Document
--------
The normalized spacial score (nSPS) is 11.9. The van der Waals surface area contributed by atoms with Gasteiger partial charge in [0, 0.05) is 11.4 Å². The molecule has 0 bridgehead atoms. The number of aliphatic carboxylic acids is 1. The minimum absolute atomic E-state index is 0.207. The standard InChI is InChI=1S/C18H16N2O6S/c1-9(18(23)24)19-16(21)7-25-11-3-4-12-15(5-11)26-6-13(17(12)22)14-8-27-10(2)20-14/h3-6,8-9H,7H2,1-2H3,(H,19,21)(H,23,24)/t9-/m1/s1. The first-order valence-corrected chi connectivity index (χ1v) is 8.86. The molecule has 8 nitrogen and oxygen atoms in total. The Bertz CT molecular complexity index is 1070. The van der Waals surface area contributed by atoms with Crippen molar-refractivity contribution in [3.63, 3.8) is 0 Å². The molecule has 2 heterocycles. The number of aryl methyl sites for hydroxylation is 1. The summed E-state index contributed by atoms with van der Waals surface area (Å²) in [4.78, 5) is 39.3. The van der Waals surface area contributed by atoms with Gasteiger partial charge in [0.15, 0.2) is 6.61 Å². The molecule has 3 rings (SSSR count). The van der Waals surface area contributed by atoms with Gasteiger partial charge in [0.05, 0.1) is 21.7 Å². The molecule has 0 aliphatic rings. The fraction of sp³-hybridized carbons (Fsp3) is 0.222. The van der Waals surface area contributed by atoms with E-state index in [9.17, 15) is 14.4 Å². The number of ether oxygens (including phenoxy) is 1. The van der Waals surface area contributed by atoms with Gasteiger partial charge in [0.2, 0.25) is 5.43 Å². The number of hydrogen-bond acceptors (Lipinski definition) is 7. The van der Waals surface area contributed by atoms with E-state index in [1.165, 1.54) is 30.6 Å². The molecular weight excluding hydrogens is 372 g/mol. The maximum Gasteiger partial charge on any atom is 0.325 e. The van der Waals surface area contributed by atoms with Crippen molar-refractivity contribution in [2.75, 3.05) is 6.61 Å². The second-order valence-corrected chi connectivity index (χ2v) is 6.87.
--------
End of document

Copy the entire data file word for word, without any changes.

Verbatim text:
The normalized spacial score (nSPS) is 11.9. The van der Waals surface area contributed by atoms with Gasteiger partial charge in [0, 0.05) is 11.4 Å². The molecule has 0 bridgehead atoms. The number of aliphatic carboxylic acids is 1. The minimum absolute atomic E-state index is 0.207. The standard InChI is InChI=1S/C18H16N2O6S/c1-9(18(23)24)19-16(21)7-25-11-3-4-12-15(5-11)26-6-13(17(12)22)14-8-27-10(2)20-14/h3-6,8-9H,7H2,1-2H3,(H,19,21)(H,23,24)/t9-/m1/s1. The first-order valence-corrected chi connectivity index (χ1v) is 8.86. The molecule has 8 nitrogen and oxygen atoms in total. The Bertz CT molecular complexity index is 1070. The van der Waals surface area contributed by atoms with Crippen molar-refractivity contribution in [3.63, 3.8) is 0 Å². The molecule has 2 heterocycles. The number of aryl methyl sites for hydroxylation is 1. The summed E-state index contributed by atoms with van der Waals surface area (Å²) in [4.78, 5) is 39.3. The van der Waals surface area contributed by atoms with Gasteiger partial charge in [0.15, 0.2) is 6.61 Å². The molecule has 3 rings (SSSR count). The van der Waals surface area contributed by atoms with Gasteiger partial charge in [0.05, 0.1) is 21.7 Å². The molecule has 0 aliphatic rings. The fraction of sp³-hybridized carbons (Fsp3) is 0.222. The van der Waals surface area contributed by atoms with E-state index in [9.17, 15) is 14.4 Å². The number of ether oxygens (including phenoxy) is 1. The van der Waals surface area contributed by atoms with Gasteiger partial charge in [0.2, 0.25) is 5.43 Å². The number of hydrogen-bond acceptors (Lipinski definition) is 7. The van der Waals surface area contributed by atoms with E-state index in [1.165, 1.54) is 30.6 Å². The molecular weight excluding hydrogens is 372 g/mol. The maximum Gasteiger partial charge on any atom is 0.325 e. The van der Waals surface area contributed by atoms with Crippen molar-refractivity contribution in [2.75, 3.05) is 6.61 Å². The second-order valence-corrected chi connectivity index (χ2v) is 6.87.